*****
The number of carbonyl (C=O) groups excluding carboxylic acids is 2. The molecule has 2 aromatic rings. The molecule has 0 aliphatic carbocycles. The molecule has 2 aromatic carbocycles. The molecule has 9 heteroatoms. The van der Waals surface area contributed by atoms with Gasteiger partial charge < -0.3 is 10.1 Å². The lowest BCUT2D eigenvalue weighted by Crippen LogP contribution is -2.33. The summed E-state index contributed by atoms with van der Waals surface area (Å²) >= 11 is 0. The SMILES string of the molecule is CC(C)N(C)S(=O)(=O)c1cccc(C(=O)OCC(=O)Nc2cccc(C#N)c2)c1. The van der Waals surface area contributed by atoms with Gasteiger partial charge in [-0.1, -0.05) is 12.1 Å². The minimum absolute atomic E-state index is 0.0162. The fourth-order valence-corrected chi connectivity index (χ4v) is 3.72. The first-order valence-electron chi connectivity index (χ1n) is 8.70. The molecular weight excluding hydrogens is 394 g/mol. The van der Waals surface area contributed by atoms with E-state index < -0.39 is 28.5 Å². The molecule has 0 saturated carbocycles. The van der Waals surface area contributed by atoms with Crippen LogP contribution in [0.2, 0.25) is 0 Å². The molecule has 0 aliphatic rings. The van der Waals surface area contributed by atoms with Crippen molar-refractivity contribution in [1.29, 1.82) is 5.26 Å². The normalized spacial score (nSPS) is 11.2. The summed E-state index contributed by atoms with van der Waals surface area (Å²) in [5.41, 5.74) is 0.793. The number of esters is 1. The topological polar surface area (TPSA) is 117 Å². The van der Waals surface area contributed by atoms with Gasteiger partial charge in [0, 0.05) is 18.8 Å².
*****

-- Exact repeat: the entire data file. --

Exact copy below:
The number of carbonyl (C=O) groups excluding carboxylic acids is 2. The molecule has 2 aromatic rings. The molecule has 0 aliphatic carbocycles. The molecule has 2 aromatic carbocycles. The molecule has 9 heteroatoms. The van der Waals surface area contributed by atoms with Gasteiger partial charge < -0.3 is 10.1 Å². The lowest BCUT2D eigenvalue weighted by Crippen LogP contribution is -2.33. The summed E-state index contributed by atoms with van der Waals surface area (Å²) >= 11 is 0. The SMILES string of the molecule is CC(C)N(C)S(=O)(=O)c1cccc(C(=O)OCC(=O)Nc2cccc(C#N)c2)c1. The van der Waals surface area contributed by atoms with Gasteiger partial charge in [-0.1, -0.05) is 12.1 Å². The minimum absolute atomic E-state index is 0.0162. The fourth-order valence-corrected chi connectivity index (χ4v) is 3.72. The first-order valence-electron chi connectivity index (χ1n) is 8.70. The molecular weight excluding hydrogens is 394 g/mol. The van der Waals surface area contributed by atoms with E-state index < -0.39 is 28.5 Å². The molecule has 0 saturated carbocycles. The van der Waals surface area contributed by atoms with Crippen LogP contribution in [0.2, 0.25) is 0 Å². The molecule has 0 aliphatic rings. The van der Waals surface area contributed by atoms with Crippen molar-refractivity contribution in [1.29, 1.82) is 5.26 Å². The normalized spacial score (nSPS) is 11.2. The summed E-state index contributed by atoms with van der Waals surface area (Å²) in [5.41, 5.74) is 0.793. The number of esters is 1. The topological polar surface area (TPSA) is 117 Å². The van der Waals surface area contributed by atoms with Gasteiger partial charge in [0, 0.05) is 18.8 Å².